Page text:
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As this chapter opens, the army crosses the river on pontoon bridges, just as General Burnside's troops crossed the Rappahannock in order to attack Lee and Jackson's troops from the rear. The next day they woke early and marched deep into a forest. Hot and tired, they began to drop their knapsacks and take off some of their clothing, stripping down to what was absolutely necessary. Now they looked less like a new regiment.
Then the regiment camped again, and Henry began to think again that they were "a blue demonstration," there only to look like an army. But one morning the young soldier sensed that "the time had come. He was about to be measured." Looking around, he realized that he could not escape. The regiment "inclosed him. And there were iron laws of tradition and law on four sides. He was in a moving box." It seemed to him that he had not enlisted voluntarily, that he had somehow been forced into the army.
As the soldiers climbed a hill, they heard the sound of artillery. The young soldier scrambled to the top, expecting to see a battle scene spread out below him. Instead there was chaos. Henry and his regiment came upon the body of a dead soldier, and separated to walk around him. The boy lay on his back, his feet sticking out of his worn shoes. Death had exposed the poverty that the soldier may have been able to hide from his friends. Henry stared at the dead man, trying to find the answer to his big question about war.
The regiment halted in the forest, where some of the men began to build fortifications, but soon they were ordered to withdraw. The youth grumbled loudly as they marched from place to place for no reason that they could see. He still wished that things would be decided one way or another, that they would either return to camp or go into battle. He complained to the tall soldier, who sat calmly, eating a pork sandwich. Unlike the young soldier, the tall soldier seemed to accept whatever happened.
As the soldiers watched another brigade go into action ahead of them, the
loud soldier approached the young one. Even though he had told the young
soldier (in an earlier chapter) that he could fight as well as the rest,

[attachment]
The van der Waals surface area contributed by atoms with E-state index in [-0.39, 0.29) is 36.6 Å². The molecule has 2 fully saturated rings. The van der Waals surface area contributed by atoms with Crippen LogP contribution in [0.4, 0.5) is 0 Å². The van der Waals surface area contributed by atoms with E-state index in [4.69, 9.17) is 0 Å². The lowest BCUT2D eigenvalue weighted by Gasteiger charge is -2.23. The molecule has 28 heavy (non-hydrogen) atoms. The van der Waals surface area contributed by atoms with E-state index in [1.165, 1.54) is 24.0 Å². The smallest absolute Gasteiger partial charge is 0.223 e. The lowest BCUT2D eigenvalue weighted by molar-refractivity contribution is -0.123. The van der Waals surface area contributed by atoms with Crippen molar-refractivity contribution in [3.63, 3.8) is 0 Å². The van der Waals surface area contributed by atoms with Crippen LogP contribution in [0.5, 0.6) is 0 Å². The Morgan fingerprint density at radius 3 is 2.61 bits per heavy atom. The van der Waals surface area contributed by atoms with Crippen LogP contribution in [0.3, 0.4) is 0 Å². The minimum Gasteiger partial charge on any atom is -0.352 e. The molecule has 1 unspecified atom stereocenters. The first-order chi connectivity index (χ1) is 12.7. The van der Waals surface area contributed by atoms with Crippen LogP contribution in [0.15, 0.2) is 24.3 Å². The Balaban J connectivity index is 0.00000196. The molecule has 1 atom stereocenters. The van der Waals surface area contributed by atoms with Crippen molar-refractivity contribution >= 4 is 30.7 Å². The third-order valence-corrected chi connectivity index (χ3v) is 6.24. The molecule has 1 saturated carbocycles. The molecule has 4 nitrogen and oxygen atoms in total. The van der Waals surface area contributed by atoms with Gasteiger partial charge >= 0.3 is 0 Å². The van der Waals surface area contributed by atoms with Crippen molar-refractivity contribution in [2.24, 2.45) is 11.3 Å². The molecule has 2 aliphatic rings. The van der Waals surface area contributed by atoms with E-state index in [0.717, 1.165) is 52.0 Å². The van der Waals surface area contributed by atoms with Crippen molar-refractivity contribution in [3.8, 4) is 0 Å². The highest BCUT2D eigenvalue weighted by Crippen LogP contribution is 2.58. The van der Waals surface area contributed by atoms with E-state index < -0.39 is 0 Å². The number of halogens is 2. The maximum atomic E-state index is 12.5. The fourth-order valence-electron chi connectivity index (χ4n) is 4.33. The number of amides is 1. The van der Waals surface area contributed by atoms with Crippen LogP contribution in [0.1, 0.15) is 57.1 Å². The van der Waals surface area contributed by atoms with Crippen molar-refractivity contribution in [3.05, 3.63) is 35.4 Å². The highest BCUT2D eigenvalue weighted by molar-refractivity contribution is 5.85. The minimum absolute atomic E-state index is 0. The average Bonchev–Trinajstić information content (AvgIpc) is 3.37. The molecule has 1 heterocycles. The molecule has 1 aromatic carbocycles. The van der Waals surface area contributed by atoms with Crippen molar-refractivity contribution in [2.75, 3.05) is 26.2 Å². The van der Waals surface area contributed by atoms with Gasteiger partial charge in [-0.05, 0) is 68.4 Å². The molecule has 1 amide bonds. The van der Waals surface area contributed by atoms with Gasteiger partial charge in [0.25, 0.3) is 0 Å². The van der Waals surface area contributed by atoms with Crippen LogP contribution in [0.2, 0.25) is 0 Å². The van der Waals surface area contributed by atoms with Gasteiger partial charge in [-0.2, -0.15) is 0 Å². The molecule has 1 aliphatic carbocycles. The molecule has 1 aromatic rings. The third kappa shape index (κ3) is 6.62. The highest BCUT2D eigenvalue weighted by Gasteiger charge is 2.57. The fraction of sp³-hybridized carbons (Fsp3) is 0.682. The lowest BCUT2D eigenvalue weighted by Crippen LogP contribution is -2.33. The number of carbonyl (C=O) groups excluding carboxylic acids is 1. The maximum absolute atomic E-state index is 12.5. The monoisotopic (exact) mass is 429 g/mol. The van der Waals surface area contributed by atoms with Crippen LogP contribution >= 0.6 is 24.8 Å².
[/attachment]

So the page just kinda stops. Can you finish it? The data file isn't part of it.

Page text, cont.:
his lip was trembling as he said, "It's my first and last battle,
old boy." Convinced that he was about to be killed, he gave the young
soldier a small bundle of letters to bring to his family.
In this chapter, as the regiment prepares to go into battle, we see three reactions among the soldiers. Henry, the young soldier, continues to be agitated and upset. He still holds on to his romantic dreams, even though they are contradicted by what he observes. He alternates between wishing for battle and wishing to be back at camp or on the farm. The tall soldier, Jim Conklin, is quiet and resigned. And the loud soldier, Wilson, has a premonition of his death, and sentimentally gives the young soldier some papers to bring back to his folks. Which of them will show courage in the battle ahead? How would you act in their places?
Crane continues to employ symbolic language. Tracing some of the symbols from chapter to chapter will help us to understand Crane's meaning. One of the most important symbols in this book is color. We have already noticed references to campfires as "red eyes" or "red, peculiar blossoms." In this chapter war is described as a "red animal," and the skirmishing soldiers Henry views from the hill are called red, although their uniforms must have been blue. Yellow appears again in the color of the dead man's suit, and purple in the color of the soldiers' uniforms as they crossed the bridge in the early morning light. Be alert to color as it appears in the chapters that follow.
Color is not the only image Crane uses. Throughout these first three chapters he has made several references to Greek mythology. Henry, as a schoolboy, had dreamed about war as a "Greeklike struggle," and he had hoped that his mother would say something about returning on his shield, the way Greek warriors killed in battle were carried home. Often the images of Greek culture are used ironically-they represent Henry's fantasies of war, not the real thing. But it is interesting that at the opening of this chapter the Rappahannock (we still do not know its name) is characterized as "wine-tinted." Homer often referred in The Iliad to the "wine dark sea," and this allusion would have been easily recognized by Crane's readers at the time. Is Crane suggesting here that the Union soldiers really were as heroic as the Greek warriors of old?
Another frequent image in The Red Badge of Courage is religious. We have already heard about the "mystic gloom" of the morning and of the "weird, satanic effect" of firelight. In this chapter there are references to the "blood-swollen god" (of war) and to the "cathedral light" of the forest. The loud soldier waves good-bye to Jim in a "prophetic" manner. Religious imagery is another pattern that should be followed, especially when it relates to the tall soldier, Jim Conklin.